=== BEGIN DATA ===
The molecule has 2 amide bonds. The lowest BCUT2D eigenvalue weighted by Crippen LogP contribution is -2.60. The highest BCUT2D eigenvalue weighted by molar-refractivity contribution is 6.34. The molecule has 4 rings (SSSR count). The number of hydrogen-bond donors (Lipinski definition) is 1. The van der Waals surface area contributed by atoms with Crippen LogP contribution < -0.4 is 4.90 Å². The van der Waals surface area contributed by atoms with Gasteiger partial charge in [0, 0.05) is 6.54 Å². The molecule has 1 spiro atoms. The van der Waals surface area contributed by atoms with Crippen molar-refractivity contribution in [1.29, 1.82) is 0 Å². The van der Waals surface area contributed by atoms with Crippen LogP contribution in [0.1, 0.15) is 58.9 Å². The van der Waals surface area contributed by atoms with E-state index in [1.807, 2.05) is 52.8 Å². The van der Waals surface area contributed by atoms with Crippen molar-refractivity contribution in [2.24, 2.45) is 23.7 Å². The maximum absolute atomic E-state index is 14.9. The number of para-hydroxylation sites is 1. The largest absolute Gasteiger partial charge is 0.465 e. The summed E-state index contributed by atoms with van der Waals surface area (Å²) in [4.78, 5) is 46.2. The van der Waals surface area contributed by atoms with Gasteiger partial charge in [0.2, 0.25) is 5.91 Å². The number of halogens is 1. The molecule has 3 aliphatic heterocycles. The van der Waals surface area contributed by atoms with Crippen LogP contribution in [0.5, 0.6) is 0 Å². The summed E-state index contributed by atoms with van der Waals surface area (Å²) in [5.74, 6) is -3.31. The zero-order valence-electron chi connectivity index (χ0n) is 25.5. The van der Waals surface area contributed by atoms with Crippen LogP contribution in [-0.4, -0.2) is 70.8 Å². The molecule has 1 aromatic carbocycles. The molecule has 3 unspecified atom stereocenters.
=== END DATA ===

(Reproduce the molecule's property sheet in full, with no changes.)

The molecule has 2 amide bonds. The lowest BCUT2D eigenvalue weighted by Crippen LogP contribution is -2.60. The highest BCUT2D eigenvalue weighted by molar-refractivity contribution is 6.34. The molecule has 4 rings (SSSR count). The number of hydrogen-bond donors (Lipinski definition) is 1. The van der Waals surface area contributed by atoms with Crippen LogP contribution < -0.4 is 4.90 Å². The van der Waals surface area contributed by atoms with Gasteiger partial charge in [0, 0.05) is 6.54 Å². The molecule has 1 spiro atoms. The van der Waals surface area contributed by atoms with Crippen molar-refractivity contribution in [1.29, 1.82) is 0 Å². The van der Waals surface area contributed by atoms with Crippen LogP contribution in [0.1, 0.15) is 58.9 Å². The van der Waals surface area contributed by atoms with E-state index in [1.807, 2.05) is 52.8 Å². The van der Waals surface area contributed by atoms with Crippen molar-refractivity contribution in [2.24, 2.45) is 23.7 Å². The maximum absolute atomic E-state index is 14.9. The number of para-hydroxylation sites is 1. The largest absolute Gasteiger partial charge is 0.465 e. The summed E-state index contributed by atoms with van der Waals surface area (Å²) in [4.78, 5) is 46.2. The van der Waals surface area contributed by atoms with Gasteiger partial charge in [0.2, 0.25) is 5.91 Å². The number of halogens is 1. The molecule has 3 aliphatic heterocycles. The van der Waals surface area contributed by atoms with Crippen LogP contribution in [0.5, 0.6) is 0 Å². The summed E-state index contributed by atoms with van der Waals surface area (Å²) in [5.74, 6) is -3.31. The zero-order valence-electron chi connectivity index (χ0n) is 25.5. The van der Waals surface area contributed by atoms with Crippen LogP contribution in [-0.4, -0.2) is 70.8 Å². The molecule has 1 aromatic carbocycles. The molecule has 3 unspecified atom stereocenters.